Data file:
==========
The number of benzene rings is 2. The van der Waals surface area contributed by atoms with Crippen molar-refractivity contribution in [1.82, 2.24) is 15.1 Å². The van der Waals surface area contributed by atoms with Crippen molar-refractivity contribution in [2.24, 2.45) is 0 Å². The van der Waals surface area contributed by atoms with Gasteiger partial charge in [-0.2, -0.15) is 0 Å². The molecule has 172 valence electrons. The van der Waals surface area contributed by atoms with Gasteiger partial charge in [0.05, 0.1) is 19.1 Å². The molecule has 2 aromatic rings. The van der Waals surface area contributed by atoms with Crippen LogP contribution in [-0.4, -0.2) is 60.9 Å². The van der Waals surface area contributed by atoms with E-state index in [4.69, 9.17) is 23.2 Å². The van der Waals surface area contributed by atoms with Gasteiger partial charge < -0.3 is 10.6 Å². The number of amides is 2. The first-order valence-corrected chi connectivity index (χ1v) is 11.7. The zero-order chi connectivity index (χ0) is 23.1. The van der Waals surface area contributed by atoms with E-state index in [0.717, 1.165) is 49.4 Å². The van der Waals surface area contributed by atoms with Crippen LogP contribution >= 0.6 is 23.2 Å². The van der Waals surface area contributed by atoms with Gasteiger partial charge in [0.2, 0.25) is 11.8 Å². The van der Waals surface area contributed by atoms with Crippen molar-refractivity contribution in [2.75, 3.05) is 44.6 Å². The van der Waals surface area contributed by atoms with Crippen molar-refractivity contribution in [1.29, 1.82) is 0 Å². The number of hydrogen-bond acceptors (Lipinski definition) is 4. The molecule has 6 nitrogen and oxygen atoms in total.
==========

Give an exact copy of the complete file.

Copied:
The number of benzene rings is 2. The van der Waals surface area contributed by atoms with Crippen molar-refractivity contribution in [1.82, 2.24) is 15.1 Å². The van der Waals surface area contributed by atoms with Crippen molar-refractivity contribution in [2.24, 2.45) is 0 Å². The van der Waals surface area contributed by atoms with Gasteiger partial charge in [-0.2, -0.15) is 0 Å². The molecule has 172 valence electrons. The van der Waals surface area contributed by atoms with Gasteiger partial charge in [0.05, 0.1) is 19.1 Å². The molecule has 2 aromatic rings. The van der Waals surface area contributed by atoms with Crippen LogP contribution in [-0.4, -0.2) is 60.9 Å². The van der Waals surface area contributed by atoms with E-state index in [4.69, 9.17) is 23.2 Å². The van der Waals surface area contributed by atoms with Gasteiger partial charge < -0.3 is 10.6 Å². The number of amides is 2. The first-order valence-corrected chi connectivity index (χ1v) is 11.7. The zero-order chi connectivity index (χ0) is 23.1. The van der Waals surface area contributed by atoms with E-state index in [0.717, 1.165) is 49.4 Å². The van der Waals surface area contributed by atoms with Crippen LogP contribution >= 0.6 is 23.2 Å². The van der Waals surface area contributed by atoms with Gasteiger partial charge in [0.2, 0.25) is 11.8 Å². The van der Waals surface area contributed by atoms with Crippen molar-refractivity contribution in [2.75, 3.05) is 44.6 Å². The van der Waals surface area contributed by atoms with Crippen molar-refractivity contribution in [1.29, 1.82) is 0 Å². The number of hydrogen-bond acceptors (Lipinski definition) is 4. The molecule has 6 nitrogen and oxygen atoms in total.